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Map showing publication footprint
  • Usage in publication:
    • Tuscarora quartzite*
  • Modifications:
    • Original reference
  • Dominant lithology:
    • Quartzite
  • AAPG geologic province:
    • Appalachian basin
Publication:

Darton, N.H., and Taff, J.A., 1896, Piedmont folio, Maryland-West Virginia: U.S. Geological Survey Geologic Atlas of the United States Folio, GF-28, 6 p., scale 1:125,000


Summary:

(Credited to N.H. Darton, Piedmont folio, WV-MD, no. 28, and Franklin folio, WV-VA, no. 32.) Tuscarora quartzite. White and gray massive quartzite, 250 to 480 feet thick. Underlies the red Cacapon sandstone and overlies the red Juniata formation. Is a part of the Medina of early reports on this region. Assigned to Silurian.
[Origin of name not stated.]

Source: US geologic names lexicon (USGS Bull. 896, p. 2201).


Map showing publication footprint
  • Usage in publication:
    • Tuscarora quartzite
  • Modifications:
    • Principal reference
  • AAPG geologic province:
    • Appalachian basin
Publication:

Clark, W.B., 1897, Outline of present knowledge of the physical features of Maryland: Maryland Geological Survey [Report], v. 1, pt. 3, p. 172-188.


Summary:

Pg. 172-188. Tuscarora formation (white Medina sandstone) of Appalachian region of Maryland is chiefly sandstone, hard and massive, generally white or gray. Few fossils have been found, but it is undoubted equivalent of white Medina sandstone to north. Is found at widely separated points in Appalachian district. Is 1,500 feet thick in western part of district. Assigned to Silurian.
Named from Tuscarora Mountain, PA, [which extends along border line of Juniata and Perry Cos., central southern PA].

Source: US geologic names lexicon (USGS Bull. 896, p. 2201).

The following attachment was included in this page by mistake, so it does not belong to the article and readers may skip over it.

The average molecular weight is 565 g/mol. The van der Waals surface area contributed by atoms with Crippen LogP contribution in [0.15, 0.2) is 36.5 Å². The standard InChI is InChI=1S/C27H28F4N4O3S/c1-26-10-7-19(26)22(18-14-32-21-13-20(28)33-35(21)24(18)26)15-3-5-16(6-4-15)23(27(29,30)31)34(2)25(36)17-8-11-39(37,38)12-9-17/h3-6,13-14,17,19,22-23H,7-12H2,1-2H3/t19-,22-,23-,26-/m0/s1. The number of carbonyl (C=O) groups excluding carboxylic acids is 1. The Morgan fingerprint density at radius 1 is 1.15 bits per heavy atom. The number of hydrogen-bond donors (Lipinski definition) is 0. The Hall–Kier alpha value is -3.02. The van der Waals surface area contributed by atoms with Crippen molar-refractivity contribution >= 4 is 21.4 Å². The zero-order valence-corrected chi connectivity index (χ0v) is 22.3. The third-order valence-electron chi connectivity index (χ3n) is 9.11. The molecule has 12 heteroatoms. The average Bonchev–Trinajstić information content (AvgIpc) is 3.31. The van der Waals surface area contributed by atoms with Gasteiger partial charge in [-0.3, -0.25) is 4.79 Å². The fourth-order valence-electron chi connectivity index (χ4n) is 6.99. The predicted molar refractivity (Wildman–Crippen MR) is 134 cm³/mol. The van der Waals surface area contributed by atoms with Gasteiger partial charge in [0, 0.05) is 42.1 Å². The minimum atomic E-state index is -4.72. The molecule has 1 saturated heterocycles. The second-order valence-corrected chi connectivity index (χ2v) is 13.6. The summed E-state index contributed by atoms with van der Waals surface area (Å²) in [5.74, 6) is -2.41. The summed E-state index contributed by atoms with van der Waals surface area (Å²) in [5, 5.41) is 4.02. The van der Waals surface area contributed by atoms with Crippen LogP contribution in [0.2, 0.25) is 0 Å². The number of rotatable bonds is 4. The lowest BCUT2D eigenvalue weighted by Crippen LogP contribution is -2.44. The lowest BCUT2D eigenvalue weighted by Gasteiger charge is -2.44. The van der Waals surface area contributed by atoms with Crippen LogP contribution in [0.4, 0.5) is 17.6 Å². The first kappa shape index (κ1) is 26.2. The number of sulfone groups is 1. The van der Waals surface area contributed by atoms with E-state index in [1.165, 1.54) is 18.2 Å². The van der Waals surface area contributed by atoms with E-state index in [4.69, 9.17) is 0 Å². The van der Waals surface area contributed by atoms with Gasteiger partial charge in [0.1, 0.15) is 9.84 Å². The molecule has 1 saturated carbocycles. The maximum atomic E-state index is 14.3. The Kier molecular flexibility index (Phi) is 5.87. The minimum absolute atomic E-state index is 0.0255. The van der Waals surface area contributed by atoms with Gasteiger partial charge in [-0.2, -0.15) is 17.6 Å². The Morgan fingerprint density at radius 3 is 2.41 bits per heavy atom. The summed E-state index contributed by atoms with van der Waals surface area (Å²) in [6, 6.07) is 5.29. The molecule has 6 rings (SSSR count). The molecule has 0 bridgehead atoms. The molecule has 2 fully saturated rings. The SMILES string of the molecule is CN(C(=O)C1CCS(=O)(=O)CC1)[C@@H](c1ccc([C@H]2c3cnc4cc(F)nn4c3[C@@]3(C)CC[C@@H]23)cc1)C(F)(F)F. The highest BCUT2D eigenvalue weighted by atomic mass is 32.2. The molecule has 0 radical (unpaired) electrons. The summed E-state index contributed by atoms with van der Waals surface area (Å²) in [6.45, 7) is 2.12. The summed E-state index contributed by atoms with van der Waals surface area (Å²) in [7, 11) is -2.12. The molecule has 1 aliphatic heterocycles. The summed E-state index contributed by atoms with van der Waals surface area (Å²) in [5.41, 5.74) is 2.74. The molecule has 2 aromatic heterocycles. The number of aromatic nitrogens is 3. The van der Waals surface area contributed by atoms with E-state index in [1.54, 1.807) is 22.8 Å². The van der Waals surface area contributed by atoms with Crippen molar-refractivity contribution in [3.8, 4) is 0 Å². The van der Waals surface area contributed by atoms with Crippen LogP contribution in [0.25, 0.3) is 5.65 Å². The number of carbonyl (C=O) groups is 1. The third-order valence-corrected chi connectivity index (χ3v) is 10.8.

Map showing publication footprint
  • Usage in publication:
    • Tuscarora Formation
  • Modifications:
    • Revised
  • AAPG geologic province:
    • Appalachian basin
Publication:

Chen, Ping-fan, 1977, Lower Paleozoic stratigraphy, tectonics, paleogeography, and oil/gas possibilities in the Central Appalachians (West Virginia and adjacent states) part 1; stratigraphic maps: West Virginia Geological and Economic Survey Report of Investigations, no. 26-1, 141 p.


Summary:

The Tuscarora Formation is included as the uppermost formation in the Judy Gap Group of WV. Overlies the Juniata Formation of the Judy Gap Group and underlies the Clinton Group.

Source: GNU records (USGS DDS-6; Reston GNULEX).


Map showing publication footprint
  • Usage in publication:
    • Tuscarora Sandstone
  • Modifications:
    • Age modified
  • AAPG geologic province:
    • Appalachian basin

Map showing publication footprint
  • Usage in publication:
    • Tuscarora Formation
  • Modifications:
    • Biostratigraphic dating
  • AAPG geologic province:
    • Appalachian basin
Publication:

Boucot, A.J., Gray, Jane, and Hoskins, D.M., 1994, New hughmilleriid (Eurypterida) occurrence from the Tuscarora Formation, central Pennsylvania, and its environmental interpretation, IN Landing, Ed, ed., Studies in stratigraphy and paleontology in honor of Donald W. Fisher: New York State Museum Bulletin, no. 481, p. 21-23.


Summary:

A second eurypterid occurrence from the Tuscarora is reported at the Kishacoquillas Gap, central PA. It occurs in either a nonmarine or a brackish-estuarine environment. A definite age cannot be determined, but it is probably Llandoverian.

Source: GNU records (USGS DDS-6; Reston GNULEX).


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For more information, please contact Nancy Stamm, Geologic Names Committee Secretary.

Asterisk (*) indicates usage by the U.S. Geological Survey. Other usages by state geological surveys.

"No current usage" (†) implies that a name has been abandoned or has fallen into disuse. Former usage and, if known, replacement name given in parentheses ( ).

Slash (/) indicates name does not conform with nomenclatural guidelines (CSN, 1933; ACSN, 1961, 1970; NACSN, 1983, 2005). This may be explained within brackets ([ ]).